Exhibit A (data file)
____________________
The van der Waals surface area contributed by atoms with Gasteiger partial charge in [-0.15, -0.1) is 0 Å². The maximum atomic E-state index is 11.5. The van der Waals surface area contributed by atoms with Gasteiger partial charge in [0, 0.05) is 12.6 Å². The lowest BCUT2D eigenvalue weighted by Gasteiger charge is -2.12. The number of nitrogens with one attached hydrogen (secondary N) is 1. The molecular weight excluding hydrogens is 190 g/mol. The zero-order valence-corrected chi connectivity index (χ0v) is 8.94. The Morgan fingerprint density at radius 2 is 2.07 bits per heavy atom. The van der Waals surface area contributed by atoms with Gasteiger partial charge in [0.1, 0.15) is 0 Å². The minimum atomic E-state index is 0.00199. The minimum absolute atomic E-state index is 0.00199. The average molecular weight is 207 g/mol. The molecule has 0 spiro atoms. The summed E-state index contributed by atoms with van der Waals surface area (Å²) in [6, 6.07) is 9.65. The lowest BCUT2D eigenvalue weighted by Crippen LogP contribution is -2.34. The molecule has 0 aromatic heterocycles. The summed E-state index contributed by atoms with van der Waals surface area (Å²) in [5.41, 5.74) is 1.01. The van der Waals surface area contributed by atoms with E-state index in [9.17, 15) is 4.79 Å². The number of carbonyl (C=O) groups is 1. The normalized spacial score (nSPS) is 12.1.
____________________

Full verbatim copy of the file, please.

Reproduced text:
The van der Waals surface area contributed by atoms with Gasteiger partial charge in [-0.15, -0.1) is 0 Å². The maximum atomic E-state index is 11.5. The van der Waals surface area contributed by atoms with Gasteiger partial charge in [0, 0.05) is 12.6 Å². The lowest BCUT2D eigenvalue weighted by Gasteiger charge is -2.12. The number of nitrogens with one attached hydrogen (secondary N) is 1. The molecular weight excluding hydrogens is 190 g/mol. The zero-order valence-corrected chi connectivity index (χ0v) is 8.94. The Morgan fingerprint density at radius 2 is 2.07 bits per heavy atom. The van der Waals surface area contributed by atoms with Gasteiger partial charge in [0.1, 0.15) is 0 Å². The minimum atomic E-state index is 0.00199. The minimum absolute atomic E-state index is 0.00199. The average molecular weight is 207 g/mol. The molecule has 0 spiro atoms. The summed E-state index contributed by atoms with van der Waals surface area (Å²) in [6, 6.07) is 9.65. The lowest BCUT2D eigenvalue weighted by Crippen LogP contribution is -2.34. The molecule has 0 aromatic heterocycles. The summed E-state index contributed by atoms with van der Waals surface area (Å²) in [5.41, 5.74) is 1.01. The van der Waals surface area contributed by atoms with E-state index in [9.17, 15) is 4.79 Å². The number of carbonyl (C=O) groups is 1. The normalized spacial score (nSPS) is 12.1.